Chief Master Sergeant Michael Galifaro has been an instructor for Tivy High School’s Air Force Junior Reserve Officer Training Corps (AFJROTC) program since 2019. He is well suited for the job, having spent 33 years in the Air Force, including 25 years in training programs, with 14 of those as a drill instructor. When Galifaro retired from the Air Force in 2013, he followed up on a friend’s advice to look into the AFJROTC program. It was a good fit, and he spent eight years as an instructor at Cypress Springs High School prior to moving to Kerrville. He finds this job extremely rewarding, despite long hours and weekend involvement in extracurricular activities.
Q: What is the concept and difference between AFROTC and AFJROTC programs?
A: AFROTC is a college level program that, after successful completion of a four-year accredited degree program, leads to a commission in the Air Force. AFJROTC is a high school elective course whose mission is to “Develop citizens of character dedicated to serving their nation and community.”
AFJROTC is not an (Air Force) recruitment program, and cadets are never under any obligation to join the military.
Q: Tell us more about the history of the AFJROTC program at Tivy High School.
A: All branches of the military have JROTC programs, and the selection is up to each school district. In 2006, the KISD district superintendent signed an agreement with the Air Force, making Tivy High School the third unit in Texas to be awarded this program. Each AFJROTC program has an officer and an enlisted instructor. At Tivy, Colonel Bobby Woods is the officer, and I fill the enlisted position.
Q: Who funds the AFJROTC program, and how much does it cost to participate?
A: The U.S. Government funds half of the program’s costs, including instructor pay, uniforms, replica rifles, flags and supplies. The cadets are only responsible for the cost of cleaning and maintaining their uniforms.
Q: What are some basic requirements for cadets?
A: This is an academically accredited and inclusive program open to students from ninth to 12th grades. Students must be physically qualified, maintain acceptable standards of conduct and comply with personal grooming standards. Cadets attend one (JROTC) class period a day, and they may join one or more of our extracurricular teams such as rocketry, drill or drone training. These teams practice after school and perform at special events during evenings and weekends. We are also heavily involved in community events and volunteer opportunities.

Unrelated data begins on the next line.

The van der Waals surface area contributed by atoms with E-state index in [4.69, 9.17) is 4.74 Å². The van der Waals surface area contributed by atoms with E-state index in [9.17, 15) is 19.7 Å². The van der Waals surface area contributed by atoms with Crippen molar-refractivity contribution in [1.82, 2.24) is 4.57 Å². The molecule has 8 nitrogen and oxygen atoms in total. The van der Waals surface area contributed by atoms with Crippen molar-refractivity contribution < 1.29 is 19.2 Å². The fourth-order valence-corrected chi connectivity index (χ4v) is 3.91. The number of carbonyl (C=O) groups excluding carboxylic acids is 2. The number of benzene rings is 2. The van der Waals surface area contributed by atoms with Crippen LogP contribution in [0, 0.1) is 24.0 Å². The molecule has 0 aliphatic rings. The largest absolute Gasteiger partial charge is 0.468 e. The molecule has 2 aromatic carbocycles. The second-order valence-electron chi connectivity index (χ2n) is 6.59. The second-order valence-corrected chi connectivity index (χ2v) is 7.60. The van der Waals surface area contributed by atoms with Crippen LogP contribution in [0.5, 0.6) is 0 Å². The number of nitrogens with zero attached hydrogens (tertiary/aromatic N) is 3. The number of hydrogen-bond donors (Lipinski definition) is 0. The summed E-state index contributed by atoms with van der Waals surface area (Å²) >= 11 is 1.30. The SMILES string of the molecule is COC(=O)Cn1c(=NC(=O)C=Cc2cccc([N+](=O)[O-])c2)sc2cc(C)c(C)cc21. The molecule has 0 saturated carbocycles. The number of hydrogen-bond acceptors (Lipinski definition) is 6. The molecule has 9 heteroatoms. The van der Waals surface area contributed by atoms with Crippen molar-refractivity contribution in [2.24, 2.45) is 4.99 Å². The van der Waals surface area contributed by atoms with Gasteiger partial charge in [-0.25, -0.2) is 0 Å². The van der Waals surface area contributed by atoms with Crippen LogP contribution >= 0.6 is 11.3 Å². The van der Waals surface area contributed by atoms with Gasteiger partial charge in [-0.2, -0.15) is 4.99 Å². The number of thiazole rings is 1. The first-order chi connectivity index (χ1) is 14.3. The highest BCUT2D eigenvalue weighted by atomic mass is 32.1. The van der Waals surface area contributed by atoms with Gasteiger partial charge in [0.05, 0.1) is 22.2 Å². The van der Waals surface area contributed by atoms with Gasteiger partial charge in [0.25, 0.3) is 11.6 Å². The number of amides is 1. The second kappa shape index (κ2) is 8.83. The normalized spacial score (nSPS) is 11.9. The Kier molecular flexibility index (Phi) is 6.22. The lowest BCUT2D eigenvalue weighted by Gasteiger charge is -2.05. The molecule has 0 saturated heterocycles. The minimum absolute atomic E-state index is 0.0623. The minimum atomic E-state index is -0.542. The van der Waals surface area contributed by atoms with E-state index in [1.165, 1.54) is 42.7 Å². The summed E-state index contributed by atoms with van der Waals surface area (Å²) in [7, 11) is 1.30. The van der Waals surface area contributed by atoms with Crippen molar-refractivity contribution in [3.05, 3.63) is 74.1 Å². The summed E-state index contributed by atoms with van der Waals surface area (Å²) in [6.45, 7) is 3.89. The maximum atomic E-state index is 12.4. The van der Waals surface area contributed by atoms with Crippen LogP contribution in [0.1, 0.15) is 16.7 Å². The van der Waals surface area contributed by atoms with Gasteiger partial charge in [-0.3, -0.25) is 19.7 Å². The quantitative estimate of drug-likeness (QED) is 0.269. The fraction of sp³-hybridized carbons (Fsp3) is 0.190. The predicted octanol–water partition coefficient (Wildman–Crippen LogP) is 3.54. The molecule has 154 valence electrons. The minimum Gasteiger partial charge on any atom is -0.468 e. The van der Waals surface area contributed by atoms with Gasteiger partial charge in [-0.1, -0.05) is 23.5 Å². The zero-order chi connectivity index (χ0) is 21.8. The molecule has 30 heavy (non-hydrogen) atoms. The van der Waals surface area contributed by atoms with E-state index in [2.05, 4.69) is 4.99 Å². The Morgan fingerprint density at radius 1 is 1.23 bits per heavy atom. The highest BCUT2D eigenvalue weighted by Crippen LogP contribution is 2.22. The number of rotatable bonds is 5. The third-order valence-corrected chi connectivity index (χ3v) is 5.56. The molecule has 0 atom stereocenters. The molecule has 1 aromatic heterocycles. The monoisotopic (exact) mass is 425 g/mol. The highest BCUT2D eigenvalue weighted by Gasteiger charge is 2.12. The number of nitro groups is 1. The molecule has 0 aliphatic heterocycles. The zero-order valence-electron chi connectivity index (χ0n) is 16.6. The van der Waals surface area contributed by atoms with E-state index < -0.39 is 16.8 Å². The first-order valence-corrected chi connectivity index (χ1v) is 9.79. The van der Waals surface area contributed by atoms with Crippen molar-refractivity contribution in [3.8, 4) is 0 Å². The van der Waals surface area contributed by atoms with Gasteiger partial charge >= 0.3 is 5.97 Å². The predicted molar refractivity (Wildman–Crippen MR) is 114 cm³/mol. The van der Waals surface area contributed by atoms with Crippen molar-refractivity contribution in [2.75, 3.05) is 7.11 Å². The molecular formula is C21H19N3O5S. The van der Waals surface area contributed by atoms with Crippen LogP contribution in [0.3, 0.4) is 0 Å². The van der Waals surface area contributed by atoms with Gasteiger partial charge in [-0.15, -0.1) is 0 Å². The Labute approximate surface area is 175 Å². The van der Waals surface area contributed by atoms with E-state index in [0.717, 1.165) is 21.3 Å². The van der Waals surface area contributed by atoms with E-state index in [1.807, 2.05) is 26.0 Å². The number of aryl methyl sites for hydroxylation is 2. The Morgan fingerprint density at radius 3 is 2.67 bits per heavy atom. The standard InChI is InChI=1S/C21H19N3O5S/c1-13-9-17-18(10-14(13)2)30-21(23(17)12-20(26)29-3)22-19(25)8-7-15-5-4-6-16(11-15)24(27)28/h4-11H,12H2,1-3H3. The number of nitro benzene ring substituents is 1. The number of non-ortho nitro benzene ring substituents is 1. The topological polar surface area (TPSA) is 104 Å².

Q: How does participation in this program benefit cadets?
A: We see a significant transformation in our cadets. Our program is a “leadership laboratory” – the cadets run everything. The lessons learned here help them become more confident and successful as they become productive citizens. In 2021, three cadets received full college scholarships and two cadets were chosen to attend the AF Flight Academy (to gain their private pilot licenses). Students also experience a sense of belonging and bond with their fellow cadets. They look to them as their second family. We’re also big on manners, and it’s always, “Yes, Sir,” and “Yes, Ma’am.” Additionally, first-year cadets earn a PE credit. If cadets decide to join the military after graduation, they join at higher pay grades based on their years in AFJROTC.
Q: How many students apply for the program each year?
A: Based on retention/recruitment numbers, we usually have 100-110 cadets per year, including about 40 incoming freshmen. Many cadets continue in the program for four years.
Q: Do you see many young women enrolling?
A: Absolutely. It is pretty consistent at about 40:60 (female to male ratio), and we’re seeing many young women pursuing leadership roles.
Q: Are parents encouraged to get involved, too?
A: We have many parents who participate in our community activities. One example would be our Adopt-a-Highway program: Sixty kids may sign up and 10 parents may volunteer as well. We couldn’t do this without them.
Q: What do you find your biggest challenge to be?
A: We have strict standards for our cadets, and they must abide by them. These include regulation haircuts for young men, modest fingernail colors and no multi-colored hair for young ladies. Cadets must also wear a uniform once a week and keep it maintained. We review the standards at the beginning of each school year for understanding. Most cadets have no problem with the standards, but if any “push the limit,” they may require more attention.
Nancy Foster has written for Texas Hill Country Culture since its beginning and says, “It’s an honor to write about the fabulous people and places in our area.” She and husband Raymond have lived in Kerrville for 10 years. She heads Foster Tourism Marketing and also writes for Allegiant Airlines inflight magazine.